Your transplant team will include a dietitian. Your doctor and dietitian will help you develop a plan to keep a healthy weight. To control weight, work with your dietitian to reduce calories. Also, you should exercise regularly as allowed by your doctor
If I have Medicare, can I ask my doctor for a Medical Nutrition Therapy referral to see a registered dietitian?
Medicare covers Medical Nutrition Therapy services prescribed by a doctor for patients with diabetes or chronic kidney disease, and includes transplant patients. The services provided by a registered dietitian include:
An initial assessment of your nutrition and lifestyle
Information on managing lifestyle factors that affect your diet
Follow-up visits to check progress on managing your diet
What are my chances of getting cancer after a kidney transplant?
Your chances are greater than those without a transplant. The immune system is very important to keep your body from getting cancer. Anti-rejection (immunosuppressive) medications decrease your immune function and may decrease the body’s defenses for certain types of cancer. There are things that you can do to lower your chances of getting cancer.
How do I know if I am at increased risk for skin cancer?
Skin cancer is the most common type of cancer and can cause death. If you have fair skin, live in a high sun exposure area or have a history of skin cancer you may have a higher chance for getting skin and lip cancer. There are also certain anti-rejection medication that may increase your risk more than others.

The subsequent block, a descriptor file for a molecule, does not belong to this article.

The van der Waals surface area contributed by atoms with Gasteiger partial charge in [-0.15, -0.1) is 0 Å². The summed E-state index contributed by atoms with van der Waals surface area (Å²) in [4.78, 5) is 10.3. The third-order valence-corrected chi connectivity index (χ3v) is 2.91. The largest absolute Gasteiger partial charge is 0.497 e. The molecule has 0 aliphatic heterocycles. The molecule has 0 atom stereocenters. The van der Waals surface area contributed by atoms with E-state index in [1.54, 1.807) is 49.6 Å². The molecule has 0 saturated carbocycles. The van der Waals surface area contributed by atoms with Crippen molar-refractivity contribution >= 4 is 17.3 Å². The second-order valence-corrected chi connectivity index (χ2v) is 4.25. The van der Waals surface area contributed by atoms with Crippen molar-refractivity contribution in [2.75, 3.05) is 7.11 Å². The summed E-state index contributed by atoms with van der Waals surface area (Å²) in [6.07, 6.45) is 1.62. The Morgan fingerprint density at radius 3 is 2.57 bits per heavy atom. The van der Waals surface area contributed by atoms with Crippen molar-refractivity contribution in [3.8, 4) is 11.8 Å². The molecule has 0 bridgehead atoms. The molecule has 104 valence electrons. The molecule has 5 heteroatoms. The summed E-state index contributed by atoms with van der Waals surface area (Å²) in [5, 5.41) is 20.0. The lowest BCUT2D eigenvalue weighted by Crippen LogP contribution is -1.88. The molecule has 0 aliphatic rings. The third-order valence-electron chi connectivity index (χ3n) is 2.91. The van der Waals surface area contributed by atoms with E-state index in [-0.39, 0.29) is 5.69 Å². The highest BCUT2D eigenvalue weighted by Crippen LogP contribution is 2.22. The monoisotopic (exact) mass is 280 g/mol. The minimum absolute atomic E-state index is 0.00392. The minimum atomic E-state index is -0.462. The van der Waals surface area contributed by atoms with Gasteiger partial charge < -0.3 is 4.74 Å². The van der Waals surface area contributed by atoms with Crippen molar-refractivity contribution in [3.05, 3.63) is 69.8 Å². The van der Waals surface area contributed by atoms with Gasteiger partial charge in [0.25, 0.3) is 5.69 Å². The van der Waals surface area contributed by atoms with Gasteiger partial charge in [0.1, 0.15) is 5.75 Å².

How can I lower my chances of getting skin cancer?
To lower your chances of getting skin cancer you should:
Avoid direct sunlight
Avoid tanning booths
Wear UVA and UVB sunscreen protection
Be aware of any changes in your skin. Preform self-examines of your skin and lips regularly. Tell your doctor if you notice a strange lump, bump, sore, ulcer, or colored area on the skin
Follow the advice of your transplant team and kidney doctor for further skin care. Your doctor may recommend going to a dermatologist (skin doctor) for a yearly exam
What other cancer screening should I talk to my doctor about?End-Stage-Renal Disease and Kidney Transplantation Essay Paper
Women – Discuss risk of cervical, breast and colon cancer with your doctor regularly and keep up with recommended exams
Men – Discuss risk of prostate and colon cancer with your doctor regularly and keep up with recommended exams
Back To Top ↑
What are my chances of having bone disease after kidney transplant?
Bone disease (also known as chronic kidney disease-mineral and bone disorder or CKD-MBD) may continue even after your kidney transplant. CKD-MBD occurs due to medication side-effects, previous kidney disease, diabetes, smoking, lack of exercise, menopause, or number of years on dialysis.
Why should I care about bone disease?
Bone disease can cause weak and brittle bones and increase your chance for fractures.
How can I find out if I have bone disease?
To check your bone health your doctor will test your blood levels of calcium, phosphorus, parathyroid hormone (PTH) and vitamin D.